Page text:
Well, there’s no denying that 2020 has been quite a year… It’s a year where we learnt the hard way that drunkenly repeating on new year’s eve how crap the last year was, and how glad we are to see the new one, can come back and bite us. A year where Covid-19 forced us to discover just how much we actually liked the people we live with (and in some cases that meant ourselves). A year where we realised that, although it was hard to lock down or self-isolate, the mere fact of having a warm, safe place in which we could isolate ourselves from other people was a huge luxury that many around the world do not enjoy. A year that saw incredible acts of service, kindness and sacrifice – as well as acts of egregious and mind-boggling selfishness and entitlement. And that’s before I even get started on the kettle of crazy that was the US presidential election or the slow-motion car wreck that is Brexit…
It was also a year when the Covid-19 pandemic added a bunch of new words to our lexicon – and as you know there are few things that excite me more than new words! As always, the Germans have all the best new words, and their Covid-19 lexicon has been no exception. I mean, how cool are…
- Hamsterkauf – this portmanteau word made up of the German words Hamster (you guessed, it – hamster) and Kauf (buying) describes supermarket stockpilers who rush around buying all the loo roll/flour/hand sanitiser they can lay their hands on by likening them to hamsters, who stock up food for an entire winter by stuffing their cheeks full of it; and
- Coronaspeck – this is an adaptation of Kummerspeck (literally, “worry bacon” or weight gain as a result of emotional over-eating) meaning the weight gained during the Covid-19 lockdown 😉
Covid-19 has, of course, also given us a wealth of new English words – see how many of the below you have encountered:
- Covidiot – a person who isn’t following whatever restrictions or lockdown rules are in force where they live, such as those who refuse to wear masks or socially distance; who are sneakily still visiting friends’ houses (“because we all know we are being careful”); or who are driving unnecessarily across the country, going to illegal raves and all manner of other selfishness/stupidity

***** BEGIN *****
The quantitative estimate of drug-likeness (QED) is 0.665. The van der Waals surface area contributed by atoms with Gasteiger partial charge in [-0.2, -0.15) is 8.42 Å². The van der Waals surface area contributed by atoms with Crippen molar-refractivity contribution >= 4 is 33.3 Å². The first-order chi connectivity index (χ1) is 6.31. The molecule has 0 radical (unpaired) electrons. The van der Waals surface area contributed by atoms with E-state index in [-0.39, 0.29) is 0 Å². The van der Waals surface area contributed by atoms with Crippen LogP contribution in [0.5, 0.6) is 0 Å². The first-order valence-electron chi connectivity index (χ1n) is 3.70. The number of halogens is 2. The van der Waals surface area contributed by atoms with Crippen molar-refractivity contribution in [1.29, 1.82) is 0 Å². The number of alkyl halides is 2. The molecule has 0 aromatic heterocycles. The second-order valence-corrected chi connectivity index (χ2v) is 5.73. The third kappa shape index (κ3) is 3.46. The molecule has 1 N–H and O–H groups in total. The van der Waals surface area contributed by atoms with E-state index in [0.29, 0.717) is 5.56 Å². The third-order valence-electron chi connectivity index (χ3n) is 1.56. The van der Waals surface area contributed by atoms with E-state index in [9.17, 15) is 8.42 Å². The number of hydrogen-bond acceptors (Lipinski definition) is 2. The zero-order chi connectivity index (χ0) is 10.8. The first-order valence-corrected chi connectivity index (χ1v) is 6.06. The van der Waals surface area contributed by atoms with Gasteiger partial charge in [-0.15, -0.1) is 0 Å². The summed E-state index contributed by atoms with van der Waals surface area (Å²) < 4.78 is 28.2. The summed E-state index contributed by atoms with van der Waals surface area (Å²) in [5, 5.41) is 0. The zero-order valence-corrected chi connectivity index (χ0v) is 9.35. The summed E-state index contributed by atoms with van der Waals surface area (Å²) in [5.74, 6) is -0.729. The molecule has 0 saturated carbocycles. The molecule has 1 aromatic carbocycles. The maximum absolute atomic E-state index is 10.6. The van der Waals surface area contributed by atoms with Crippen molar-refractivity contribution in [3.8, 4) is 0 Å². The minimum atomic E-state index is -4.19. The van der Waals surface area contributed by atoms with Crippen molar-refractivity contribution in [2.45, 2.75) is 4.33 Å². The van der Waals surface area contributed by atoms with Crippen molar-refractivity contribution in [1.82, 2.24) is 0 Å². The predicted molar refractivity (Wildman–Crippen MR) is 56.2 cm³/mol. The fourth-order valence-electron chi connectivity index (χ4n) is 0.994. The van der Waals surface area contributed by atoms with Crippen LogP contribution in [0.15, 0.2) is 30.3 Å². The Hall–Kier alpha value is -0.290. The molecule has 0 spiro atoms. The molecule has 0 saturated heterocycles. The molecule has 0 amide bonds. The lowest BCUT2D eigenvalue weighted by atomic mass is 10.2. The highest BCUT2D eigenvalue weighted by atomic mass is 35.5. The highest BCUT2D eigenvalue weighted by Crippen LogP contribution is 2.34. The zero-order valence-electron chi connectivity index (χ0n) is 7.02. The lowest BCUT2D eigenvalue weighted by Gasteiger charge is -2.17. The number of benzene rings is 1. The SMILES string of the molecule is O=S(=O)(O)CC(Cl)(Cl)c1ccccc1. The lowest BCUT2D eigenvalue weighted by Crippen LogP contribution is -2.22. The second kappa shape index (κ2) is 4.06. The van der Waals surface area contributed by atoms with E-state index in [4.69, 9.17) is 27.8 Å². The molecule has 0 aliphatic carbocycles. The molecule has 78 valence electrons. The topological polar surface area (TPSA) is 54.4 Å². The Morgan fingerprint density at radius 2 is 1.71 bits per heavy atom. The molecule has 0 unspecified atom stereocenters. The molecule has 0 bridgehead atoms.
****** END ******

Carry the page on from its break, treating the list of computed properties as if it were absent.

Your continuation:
- Quarantini – any vaguely cocktail-related drink that we have been drinking during lockdown, usually on a Zoom call with friends
- Spendemic – the surge in online shopping and spending of money on sites like Amazon and eBay
- Coronials – a term being used for the generation of babies who will be born after the Covid-19 lockdown (analogous to Millennials)
- Zoom-bombing – the unwanted presence of a person on a video chat, ranging from a child gatecrashing a work meeting to ask for something (a mild case) to a naked partner wandering out of the shower and into your camera view during a presentation (the nuclear scenario!)
- Zumping – dumping a partner during a Zoom call (the new text dumping)
- Blursday – the day that you are presently living but have no idea what day of the week it is, owing to all days blurring into one since March
But besides spawning new words, the Covid-19 pandemic has also caused us to rediscovered some existing words, dust them off, repurpose and popularise them for a new generation. The elbow-bump as a greeting, for example, is accepted as being a derivative of the fist-bump greeting which originated in the 1980s. But it has enjoyed successive revivals during the during the avian flu scare of 2006; the 2009 swine flu pandemic; the Ebola outbreak of 2014; and now the Covid-19 pandemic. Infodemic (from information + epidemic, referring to how the rapid proliferation and spread of fact, rumour and fears about an issue makes it hard to find essential information) has been used in connection with Covid-19 pandemic but was popularised during the SARS outbreak in 2003. And in the UK, furlough (from the Dutch word verlof) was used until about 1908 to describe military personnel home on leave. Butit was pretty much unknown in the 21st century until it was resurrected this year to describe a scheme whereby the UK Government funds businesses to continue paying 80% of the salary of an employee who would otherwise have been made unemployed because of the Covid-19 pandemic.